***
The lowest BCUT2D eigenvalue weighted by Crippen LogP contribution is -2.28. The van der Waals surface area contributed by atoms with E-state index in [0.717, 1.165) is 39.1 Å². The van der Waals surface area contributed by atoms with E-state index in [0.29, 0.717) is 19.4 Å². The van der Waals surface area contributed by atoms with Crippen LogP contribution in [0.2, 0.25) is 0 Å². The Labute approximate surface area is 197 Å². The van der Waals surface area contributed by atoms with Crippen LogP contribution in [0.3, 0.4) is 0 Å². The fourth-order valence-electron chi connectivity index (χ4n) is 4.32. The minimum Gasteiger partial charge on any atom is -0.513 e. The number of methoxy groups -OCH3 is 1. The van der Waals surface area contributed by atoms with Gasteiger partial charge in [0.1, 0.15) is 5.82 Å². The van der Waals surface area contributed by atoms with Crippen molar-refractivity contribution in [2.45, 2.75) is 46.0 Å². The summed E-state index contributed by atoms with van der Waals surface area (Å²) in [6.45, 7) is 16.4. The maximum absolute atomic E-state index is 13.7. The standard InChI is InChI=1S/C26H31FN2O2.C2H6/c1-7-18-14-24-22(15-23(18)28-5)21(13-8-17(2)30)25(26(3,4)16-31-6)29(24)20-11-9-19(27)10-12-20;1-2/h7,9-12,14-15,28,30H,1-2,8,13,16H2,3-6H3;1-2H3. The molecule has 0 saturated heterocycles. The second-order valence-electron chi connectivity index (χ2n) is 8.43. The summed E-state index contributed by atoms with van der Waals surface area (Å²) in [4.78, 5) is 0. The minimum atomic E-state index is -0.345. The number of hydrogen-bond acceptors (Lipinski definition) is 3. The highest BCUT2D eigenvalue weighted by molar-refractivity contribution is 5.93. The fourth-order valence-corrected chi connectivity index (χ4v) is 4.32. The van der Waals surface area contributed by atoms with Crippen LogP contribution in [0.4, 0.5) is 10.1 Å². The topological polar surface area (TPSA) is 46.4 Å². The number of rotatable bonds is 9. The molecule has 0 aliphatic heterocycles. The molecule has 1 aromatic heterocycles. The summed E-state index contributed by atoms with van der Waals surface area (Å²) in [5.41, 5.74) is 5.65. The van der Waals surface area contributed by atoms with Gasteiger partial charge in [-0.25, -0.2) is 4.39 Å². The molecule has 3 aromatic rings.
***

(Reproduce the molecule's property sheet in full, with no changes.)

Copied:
The lowest BCUT2D eigenvalue weighted by Crippen LogP contribution is -2.28. The van der Waals surface area contributed by atoms with E-state index in [0.717, 1.165) is 39.1 Å². The van der Waals surface area contributed by atoms with E-state index in [0.29, 0.717) is 19.4 Å². The van der Waals surface area contributed by atoms with Crippen LogP contribution in [0.2, 0.25) is 0 Å². The Labute approximate surface area is 197 Å². The van der Waals surface area contributed by atoms with Crippen LogP contribution in [0.3, 0.4) is 0 Å². The fourth-order valence-electron chi connectivity index (χ4n) is 4.32. The minimum Gasteiger partial charge on any atom is -0.513 e. The number of methoxy groups -OCH3 is 1. The van der Waals surface area contributed by atoms with Gasteiger partial charge in [0.1, 0.15) is 5.82 Å². The van der Waals surface area contributed by atoms with Crippen molar-refractivity contribution in [2.45, 2.75) is 46.0 Å². The summed E-state index contributed by atoms with van der Waals surface area (Å²) in [6.45, 7) is 16.4. The maximum absolute atomic E-state index is 13.7. The standard InChI is InChI=1S/C26H31FN2O2.C2H6/c1-7-18-14-24-22(15-23(18)28-5)21(13-8-17(2)30)25(26(3,4)16-31-6)29(24)20-11-9-19(27)10-12-20;1-2/h7,9-12,14-15,28,30H,1-2,8,13,16H2,3-6H3;1-2H3. The molecule has 0 saturated heterocycles. The second-order valence-electron chi connectivity index (χ2n) is 8.43. The summed E-state index contributed by atoms with van der Waals surface area (Å²) in [4.78, 5) is 0. The minimum atomic E-state index is -0.345. The number of hydrogen-bond acceptors (Lipinski definition) is 3. The highest BCUT2D eigenvalue weighted by molar-refractivity contribution is 5.93. The fourth-order valence-corrected chi connectivity index (χ4v) is 4.32. The van der Waals surface area contributed by atoms with Crippen LogP contribution in [0.4, 0.5) is 10.1 Å². The topological polar surface area (TPSA) is 46.4 Å². The number of rotatable bonds is 9. The molecule has 0 aliphatic heterocycles. The molecule has 1 aromatic heterocycles. The summed E-state index contributed by atoms with van der Waals surface area (Å²) in [5.41, 5.74) is 5.65. The van der Waals surface area contributed by atoms with Gasteiger partial charge in [-0.25, -0.2) is 4.39 Å². The molecule has 3 aromatic rings.